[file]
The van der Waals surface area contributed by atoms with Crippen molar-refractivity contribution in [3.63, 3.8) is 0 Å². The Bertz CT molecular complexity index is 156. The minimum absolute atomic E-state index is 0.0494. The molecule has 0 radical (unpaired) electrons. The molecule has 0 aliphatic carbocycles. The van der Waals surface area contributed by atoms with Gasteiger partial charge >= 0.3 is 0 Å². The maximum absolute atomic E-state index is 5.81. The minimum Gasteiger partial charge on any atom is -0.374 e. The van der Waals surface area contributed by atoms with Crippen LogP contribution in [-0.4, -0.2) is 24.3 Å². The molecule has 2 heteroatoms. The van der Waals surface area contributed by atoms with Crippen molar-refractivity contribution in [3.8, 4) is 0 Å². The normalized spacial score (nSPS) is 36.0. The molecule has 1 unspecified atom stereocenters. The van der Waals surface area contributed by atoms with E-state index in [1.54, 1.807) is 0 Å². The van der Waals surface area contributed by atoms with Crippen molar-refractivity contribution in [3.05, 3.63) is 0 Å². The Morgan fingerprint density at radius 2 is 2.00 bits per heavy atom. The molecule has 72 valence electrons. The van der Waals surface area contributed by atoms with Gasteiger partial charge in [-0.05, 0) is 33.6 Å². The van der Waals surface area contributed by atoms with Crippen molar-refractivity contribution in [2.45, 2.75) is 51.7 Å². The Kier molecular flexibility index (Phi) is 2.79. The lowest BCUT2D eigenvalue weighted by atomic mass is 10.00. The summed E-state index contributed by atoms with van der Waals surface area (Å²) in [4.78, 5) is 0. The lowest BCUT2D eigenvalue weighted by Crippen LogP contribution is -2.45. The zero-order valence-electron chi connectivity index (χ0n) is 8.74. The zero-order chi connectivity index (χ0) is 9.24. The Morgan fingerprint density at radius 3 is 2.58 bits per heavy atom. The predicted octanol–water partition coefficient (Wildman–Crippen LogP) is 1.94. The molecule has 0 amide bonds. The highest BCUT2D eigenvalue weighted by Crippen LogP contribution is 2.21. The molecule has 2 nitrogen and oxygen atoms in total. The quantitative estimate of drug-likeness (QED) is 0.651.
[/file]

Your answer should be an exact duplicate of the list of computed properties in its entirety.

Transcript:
The van der Waals surface area contributed by atoms with Crippen molar-refractivity contribution in [3.63, 3.8) is 0 Å². The Bertz CT molecular complexity index is 156. The minimum absolute atomic E-state index is 0.0494. The molecule has 0 radical (unpaired) electrons. The molecule has 0 aliphatic carbocycles. The van der Waals surface area contributed by atoms with Gasteiger partial charge >= 0.3 is 0 Å². The maximum absolute atomic E-state index is 5.81. The minimum Gasteiger partial charge on any atom is -0.374 e. The van der Waals surface area contributed by atoms with Crippen LogP contribution in [-0.4, -0.2) is 24.3 Å². The molecule has 2 heteroatoms. The van der Waals surface area contributed by atoms with Crippen molar-refractivity contribution in [3.8, 4) is 0 Å². The normalized spacial score (nSPS) is 36.0. The molecule has 1 unspecified atom stereocenters. The van der Waals surface area contributed by atoms with E-state index in [1.54, 1.807) is 0 Å². The van der Waals surface area contributed by atoms with Crippen molar-refractivity contribution in [3.05, 3.63) is 0 Å². The Morgan fingerprint density at radius 2 is 2.00 bits per heavy atom. The molecule has 72 valence electrons. The van der Waals surface area contributed by atoms with Gasteiger partial charge in [-0.05, 0) is 33.6 Å². The van der Waals surface area contributed by atoms with Crippen molar-refractivity contribution in [2.45, 2.75) is 51.7 Å². The Kier molecular flexibility index (Phi) is 2.79. The lowest BCUT2D eigenvalue weighted by atomic mass is 10.00. The summed E-state index contributed by atoms with van der Waals surface area (Å²) in [4.78, 5) is 0. The lowest BCUT2D eigenvalue weighted by Crippen LogP contribution is -2.45. The zero-order valence-electron chi connectivity index (χ0n) is 8.74. The zero-order chi connectivity index (χ0) is 9.24. The Morgan fingerprint density at radius 3 is 2.58 bits per heavy atom. The predicted octanol–water partition coefficient (Wildman–Crippen LogP) is 1.94. The molecule has 0 amide bonds. The highest BCUT2D eigenvalue weighted by Crippen LogP contribution is 2.21. The molecule has 2 nitrogen and oxygen atoms in total. The quantitative estimate of drug-likeness (QED) is 0.651.